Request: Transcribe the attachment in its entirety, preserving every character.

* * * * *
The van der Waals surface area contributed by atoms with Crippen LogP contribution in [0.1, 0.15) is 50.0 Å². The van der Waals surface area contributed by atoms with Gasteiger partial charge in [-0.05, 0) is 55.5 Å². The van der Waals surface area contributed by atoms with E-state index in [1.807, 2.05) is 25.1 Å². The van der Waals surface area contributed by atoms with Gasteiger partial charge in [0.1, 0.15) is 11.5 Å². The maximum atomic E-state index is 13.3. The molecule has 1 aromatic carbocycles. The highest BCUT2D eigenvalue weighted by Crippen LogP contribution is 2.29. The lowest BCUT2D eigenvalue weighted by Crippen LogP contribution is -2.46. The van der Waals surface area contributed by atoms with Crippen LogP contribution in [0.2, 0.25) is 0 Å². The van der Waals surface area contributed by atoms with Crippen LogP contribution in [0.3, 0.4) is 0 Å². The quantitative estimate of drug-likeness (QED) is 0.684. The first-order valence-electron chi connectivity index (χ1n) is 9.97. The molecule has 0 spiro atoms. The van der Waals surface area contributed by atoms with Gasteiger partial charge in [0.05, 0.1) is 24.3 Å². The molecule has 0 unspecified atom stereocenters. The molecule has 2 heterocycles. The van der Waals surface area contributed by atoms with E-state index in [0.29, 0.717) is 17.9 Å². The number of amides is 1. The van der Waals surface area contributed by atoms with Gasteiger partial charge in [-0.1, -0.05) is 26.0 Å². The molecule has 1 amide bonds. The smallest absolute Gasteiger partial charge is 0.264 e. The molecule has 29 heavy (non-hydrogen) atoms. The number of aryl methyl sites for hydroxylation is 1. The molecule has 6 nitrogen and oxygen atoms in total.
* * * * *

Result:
The van der Waals surface area contributed by atoms with Crippen LogP contribution in [0.1, 0.15) is 50.0 Å². The van der Waals surface area contributed by atoms with Gasteiger partial charge in [-0.05, 0) is 55.5 Å². The van der Waals surface area contributed by atoms with E-state index in [1.807, 2.05) is 25.1 Å². The van der Waals surface area contributed by atoms with Gasteiger partial charge in [0.1, 0.15) is 11.5 Å². The maximum atomic E-state index is 13.3. The molecule has 1 aromatic carbocycles. The highest BCUT2D eigenvalue weighted by Crippen LogP contribution is 2.29. The lowest BCUT2D eigenvalue weighted by Crippen LogP contribution is -2.46. The van der Waals surface area contributed by atoms with Crippen LogP contribution in [0.2, 0.25) is 0 Å². The van der Waals surface area contributed by atoms with Crippen LogP contribution in [0.3, 0.4) is 0 Å². The quantitative estimate of drug-likeness (QED) is 0.684. The first-order valence-electron chi connectivity index (χ1n) is 9.97. The molecule has 0 spiro atoms. The van der Waals surface area contributed by atoms with Gasteiger partial charge in [0.05, 0.1) is 24.3 Å². The molecule has 0 unspecified atom stereocenters. The molecule has 2 heterocycles. The van der Waals surface area contributed by atoms with E-state index in [0.29, 0.717) is 17.9 Å². The number of amides is 1. The van der Waals surface area contributed by atoms with Gasteiger partial charge in [-0.1, -0.05) is 26.0 Å². The molecule has 1 amide bonds. The smallest absolute Gasteiger partial charge is 0.264 e. The molecule has 29 heavy (non-hydrogen) atoms. The number of aryl methyl sites for hydroxylation is 1. The molecule has 6 nitrogen and oxygen atoms in total.